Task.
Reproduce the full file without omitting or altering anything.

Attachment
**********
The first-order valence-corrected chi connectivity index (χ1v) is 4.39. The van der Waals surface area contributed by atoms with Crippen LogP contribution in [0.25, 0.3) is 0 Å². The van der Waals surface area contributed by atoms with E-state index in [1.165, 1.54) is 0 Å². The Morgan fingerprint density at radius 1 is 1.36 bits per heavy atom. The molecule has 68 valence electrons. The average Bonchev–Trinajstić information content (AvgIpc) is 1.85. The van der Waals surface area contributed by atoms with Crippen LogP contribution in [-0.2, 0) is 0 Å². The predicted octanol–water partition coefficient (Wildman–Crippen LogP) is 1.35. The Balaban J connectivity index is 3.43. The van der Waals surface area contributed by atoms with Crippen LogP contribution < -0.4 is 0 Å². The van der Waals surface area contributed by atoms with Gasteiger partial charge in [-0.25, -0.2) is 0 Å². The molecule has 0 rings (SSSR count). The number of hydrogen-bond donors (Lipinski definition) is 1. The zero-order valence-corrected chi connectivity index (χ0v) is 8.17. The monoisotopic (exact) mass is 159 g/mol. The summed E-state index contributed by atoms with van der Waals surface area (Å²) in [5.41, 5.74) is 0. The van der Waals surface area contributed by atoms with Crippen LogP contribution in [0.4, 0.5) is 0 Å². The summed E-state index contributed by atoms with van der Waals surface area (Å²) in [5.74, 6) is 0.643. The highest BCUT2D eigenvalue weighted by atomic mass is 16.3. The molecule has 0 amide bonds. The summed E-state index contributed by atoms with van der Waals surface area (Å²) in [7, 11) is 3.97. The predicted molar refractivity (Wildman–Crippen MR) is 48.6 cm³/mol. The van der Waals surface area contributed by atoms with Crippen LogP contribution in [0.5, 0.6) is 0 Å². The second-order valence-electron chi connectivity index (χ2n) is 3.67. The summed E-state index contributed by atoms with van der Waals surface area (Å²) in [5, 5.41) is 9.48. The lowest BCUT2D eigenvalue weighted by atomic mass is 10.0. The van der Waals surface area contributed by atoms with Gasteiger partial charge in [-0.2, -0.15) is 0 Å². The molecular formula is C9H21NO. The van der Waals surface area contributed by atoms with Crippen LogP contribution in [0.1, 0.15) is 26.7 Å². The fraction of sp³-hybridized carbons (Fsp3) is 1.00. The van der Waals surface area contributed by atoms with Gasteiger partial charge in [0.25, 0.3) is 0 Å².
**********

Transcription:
The first-order valence-corrected chi connectivity index (χ1v) is 4.39. The van der Waals surface area contributed by atoms with Crippen LogP contribution in [0.25, 0.3) is 0 Å². The van der Waals surface area contributed by atoms with E-state index in [1.165, 1.54) is 0 Å². The Morgan fingerprint density at radius 1 is 1.36 bits per heavy atom. The molecule has 68 valence electrons. The average Bonchev–Trinajstić information content (AvgIpc) is 1.85. The van der Waals surface area contributed by atoms with Crippen LogP contribution in [-0.2, 0) is 0 Å². The predicted octanol–water partition coefficient (Wildman–Crippen LogP) is 1.35. The Balaban J connectivity index is 3.43. The van der Waals surface area contributed by atoms with Crippen LogP contribution < -0.4 is 0 Å². The van der Waals surface area contributed by atoms with Gasteiger partial charge in [-0.25, -0.2) is 0 Å². The molecule has 0 rings (SSSR count). The number of hydrogen-bond donors (Lipinski definition) is 1. The zero-order valence-corrected chi connectivity index (χ0v) is 8.17. The monoisotopic (exact) mass is 159 g/mol. The summed E-state index contributed by atoms with van der Waals surface area (Å²) in [5.41, 5.74) is 0. The van der Waals surface area contributed by atoms with Crippen LogP contribution in [0.4, 0.5) is 0 Å². The summed E-state index contributed by atoms with van der Waals surface area (Å²) in [5.74, 6) is 0.643. The highest BCUT2D eigenvalue weighted by atomic mass is 16.3. The molecule has 0 amide bonds. The summed E-state index contributed by atoms with van der Waals surface area (Å²) in [7, 11) is 3.97. The predicted molar refractivity (Wildman–Crippen MR) is 48.6 cm³/mol. The van der Waals surface area contributed by atoms with Crippen LogP contribution in [0.5, 0.6) is 0 Å². The second-order valence-electron chi connectivity index (χ2n) is 3.67. The summed E-state index contributed by atoms with van der Waals surface area (Å²) in [5, 5.41) is 9.48. The lowest BCUT2D eigenvalue weighted by atomic mass is 10.0. The van der Waals surface area contributed by atoms with Gasteiger partial charge in [-0.2, -0.15) is 0 Å². The molecular formula is C9H21NO. The van der Waals surface area contributed by atoms with Crippen LogP contribution in [0.1, 0.15) is 26.7 Å². The fraction of sp³-hybridized carbons (Fsp3) is 1.00. The van der Waals surface area contributed by atoms with Gasteiger partial charge in [0.25, 0.3) is 0 Å².